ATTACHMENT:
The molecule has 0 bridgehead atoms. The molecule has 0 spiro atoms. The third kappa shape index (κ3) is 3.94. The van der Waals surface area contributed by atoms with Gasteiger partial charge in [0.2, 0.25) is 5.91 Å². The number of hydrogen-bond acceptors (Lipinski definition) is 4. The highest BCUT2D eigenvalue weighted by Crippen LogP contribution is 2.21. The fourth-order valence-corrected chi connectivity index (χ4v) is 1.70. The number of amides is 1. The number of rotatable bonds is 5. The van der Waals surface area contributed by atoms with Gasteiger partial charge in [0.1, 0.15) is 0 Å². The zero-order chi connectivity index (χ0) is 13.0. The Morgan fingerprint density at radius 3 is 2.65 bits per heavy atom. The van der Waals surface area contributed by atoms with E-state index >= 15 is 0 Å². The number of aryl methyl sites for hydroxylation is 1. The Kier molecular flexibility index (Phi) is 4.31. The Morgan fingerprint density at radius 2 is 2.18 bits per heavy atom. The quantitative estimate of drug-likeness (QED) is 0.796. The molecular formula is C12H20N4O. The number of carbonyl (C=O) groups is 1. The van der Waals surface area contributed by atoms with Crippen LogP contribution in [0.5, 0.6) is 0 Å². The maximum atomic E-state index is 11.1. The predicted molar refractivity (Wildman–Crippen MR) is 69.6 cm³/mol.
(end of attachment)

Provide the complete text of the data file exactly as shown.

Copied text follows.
The molecule has 0 bridgehead atoms. The molecule has 0 spiro atoms. The third kappa shape index (κ3) is 3.94. The van der Waals surface area contributed by atoms with Gasteiger partial charge in [0.2, 0.25) is 5.91 Å². The number of hydrogen-bond acceptors (Lipinski definition) is 4. The highest BCUT2D eigenvalue weighted by Crippen LogP contribution is 2.21. The fourth-order valence-corrected chi connectivity index (χ4v) is 1.70. The number of amides is 1. The number of rotatable bonds is 5. The van der Waals surface area contributed by atoms with Gasteiger partial charge in [0.1, 0.15) is 0 Å². The zero-order chi connectivity index (χ0) is 13.0. The Morgan fingerprint density at radius 3 is 2.65 bits per heavy atom. The van der Waals surface area contributed by atoms with E-state index >= 15 is 0 Å². The number of aryl methyl sites for hydroxylation is 1. The Kier molecular flexibility index (Phi) is 4.31. The Morgan fingerprint density at radius 2 is 2.18 bits per heavy atom. The quantitative estimate of drug-likeness (QED) is 0.796. The molecular formula is C12H20N4O. The number of carbonyl (C=O) groups is 1. The van der Waals surface area contributed by atoms with Crippen LogP contribution in [0.5, 0.6) is 0 Å². The maximum atomic E-state index is 11.1. The predicted molar refractivity (Wildman–Crippen MR) is 69.6 cm³/mol.